Twitter (TWTR) delivered what investors wanted to see in its fourth-quarter results, at least after a confused knee-jerk reaction. Once the company clarified its new user figures, the shares shot up as much as 12% in after-hours trading.
The popular social network said its revenue totaled $479 million in the fourth quarter, just about double sales from a year earlier and 6% more than the $454 million million Wall Street expected, according to FactSet. Adjusted earnings per share of 6 cents were double what Wall Street expected as well.
But initially, Twitter shares lost ground in after-hours trading. Investors focused on the 288 million average monthly active users at the end of 2014 — up only 4 million, or 1%, from the end of the previous quarter. That further fueled the doubts about user growth that have plagued Twitter, and its stock price, for much of the past year.
CEO Dick Costolo and team had a ready explanation and some better news. Apple’s (AAPL) iOS 8 software upgrade, which arrived at the beginning of the quarter, had an “unforeseen bug,” Costolo said, which caused the loss of 4 million active users. Absent that bug, Twitter would have come in with 292 million users.
Twitter didn’t explain the bug in detail and Apple did not respond immediately to a request for comment.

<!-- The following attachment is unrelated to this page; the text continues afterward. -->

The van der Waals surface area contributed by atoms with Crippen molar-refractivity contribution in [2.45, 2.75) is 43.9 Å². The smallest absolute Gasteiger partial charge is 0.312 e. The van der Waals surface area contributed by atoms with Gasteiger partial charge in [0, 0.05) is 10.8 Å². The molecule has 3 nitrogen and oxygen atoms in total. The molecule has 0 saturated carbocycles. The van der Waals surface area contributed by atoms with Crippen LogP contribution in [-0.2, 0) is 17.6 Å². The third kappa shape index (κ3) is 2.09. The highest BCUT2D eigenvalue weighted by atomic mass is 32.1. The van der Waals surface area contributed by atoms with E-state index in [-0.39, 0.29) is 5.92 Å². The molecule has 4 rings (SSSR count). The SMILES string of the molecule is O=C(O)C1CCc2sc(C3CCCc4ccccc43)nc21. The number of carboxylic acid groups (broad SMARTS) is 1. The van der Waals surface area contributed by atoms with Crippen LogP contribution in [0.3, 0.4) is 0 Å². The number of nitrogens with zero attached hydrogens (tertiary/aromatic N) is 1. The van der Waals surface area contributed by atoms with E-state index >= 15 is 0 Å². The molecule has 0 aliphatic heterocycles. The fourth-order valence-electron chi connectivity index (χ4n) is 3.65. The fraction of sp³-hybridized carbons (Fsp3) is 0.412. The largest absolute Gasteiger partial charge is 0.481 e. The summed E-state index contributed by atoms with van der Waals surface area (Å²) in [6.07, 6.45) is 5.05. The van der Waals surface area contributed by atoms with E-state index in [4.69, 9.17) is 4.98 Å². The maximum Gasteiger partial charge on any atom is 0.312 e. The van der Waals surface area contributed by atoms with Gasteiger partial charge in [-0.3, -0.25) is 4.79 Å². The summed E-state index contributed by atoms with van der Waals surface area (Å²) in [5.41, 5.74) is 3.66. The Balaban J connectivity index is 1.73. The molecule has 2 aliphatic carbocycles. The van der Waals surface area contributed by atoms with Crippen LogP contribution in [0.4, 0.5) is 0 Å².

Costolo further assuaged doubts by adding that trends in January were already much better. As a result, Twitter expected to add about as many new users in the first quarter of 2015 as it had in each of the first three quarters of 2014 (an average of 14.3 million).
"I want to highlight that the user numbers we saw in January of this year indicate that our MAU trend has already turned around and our Q1 trend is likely to be back in the range of absolute net adds that we saw during the first three quarters of 2014,” he told analysts.
Costolo also confirmed reports from earlier in the day that Twitter had struck a new deal with Google (GOOGL) to include real-time tweets in the top-ranked search engine again. Twitter ended a similar deal in 2011, but Costolo said the new deal would help enlarge the audience for some new initiatives, including pre-selected “instant timelines" that are aimed at new users.
“We’ve got the opportunity now to drive a lot of attention, to aggregate eyeballs, if you will, to these logged out experiences, topics and events that we plan on delivering on the front page of Twitter,” the CEO told analysts. "And that's one of the reasons this makes a lot more sense for us now."
Instant timelines, which will include a variety of tweets on a particular topic selected both by computer algorithms and human curators, could dramatically improve the Twitter experience for new users, as well as for the millions of people who simply arrive at the company’s Web home page without signing in. And such timelines, of course, will be able to incorporate promoted tweets and advertising.